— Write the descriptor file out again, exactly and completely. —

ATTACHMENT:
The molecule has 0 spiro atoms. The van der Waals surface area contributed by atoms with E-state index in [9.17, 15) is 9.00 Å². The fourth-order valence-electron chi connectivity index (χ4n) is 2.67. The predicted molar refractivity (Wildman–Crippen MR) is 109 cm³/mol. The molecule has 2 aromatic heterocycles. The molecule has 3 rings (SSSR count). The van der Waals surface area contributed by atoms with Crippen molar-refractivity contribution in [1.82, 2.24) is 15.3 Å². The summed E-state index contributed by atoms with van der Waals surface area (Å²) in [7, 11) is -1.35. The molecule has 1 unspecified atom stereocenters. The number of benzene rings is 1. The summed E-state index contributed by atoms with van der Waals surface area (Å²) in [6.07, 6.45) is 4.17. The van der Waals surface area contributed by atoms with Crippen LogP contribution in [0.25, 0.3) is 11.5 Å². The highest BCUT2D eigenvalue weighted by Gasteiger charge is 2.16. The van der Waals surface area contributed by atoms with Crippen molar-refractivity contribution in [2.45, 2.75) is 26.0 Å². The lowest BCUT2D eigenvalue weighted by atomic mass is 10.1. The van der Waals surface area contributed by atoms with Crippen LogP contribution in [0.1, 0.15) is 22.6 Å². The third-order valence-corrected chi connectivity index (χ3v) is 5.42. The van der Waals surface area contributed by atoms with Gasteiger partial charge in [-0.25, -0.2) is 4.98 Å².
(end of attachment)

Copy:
The molecule has 0 spiro atoms. The van der Waals surface area contributed by atoms with E-state index in [9.17, 15) is 9.00 Å². The fourth-order valence-electron chi connectivity index (χ4n) is 2.67. The predicted molar refractivity (Wildman–Crippen MR) is 109 cm³/mol. The molecule has 2 aromatic heterocycles. The molecule has 3 rings (SSSR count). The van der Waals surface area contributed by atoms with Crippen molar-refractivity contribution in [1.82, 2.24) is 15.3 Å². The summed E-state index contributed by atoms with van der Waals surface area (Å²) in [7, 11) is -1.35. The molecule has 1 unspecified atom stereocenters. The number of benzene rings is 1. The summed E-state index contributed by atoms with van der Waals surface area (Å²) in [6.07, 6.45) is 4.17. The van der Waals surface area contributed by atoms with Crippen LogP contribution in [0.25, 0.3) is 11.5 Å². The highest BCUT2D eigenvalue weighted by Gasteiger charge is 2.16. The van der Waals surface area contributed by atoms with Crippen molar-refractivity contribution in [2.45, 2.75) is 26.0 Å². The lowest BCUT2D eigenvalue weighted by atomic mass is 10.1. The van der Waals surface area contributed by atoms with Crippen LogP contribution in [0.1, 0.15) is 22.6 Å². The third-order valence-corrected chi connectivity index (χ3v) is 5.42. The van der Waals surface area contributed by atoms with Gasteiger partial charge in [-0.25, -0.2) is 4.98 Å².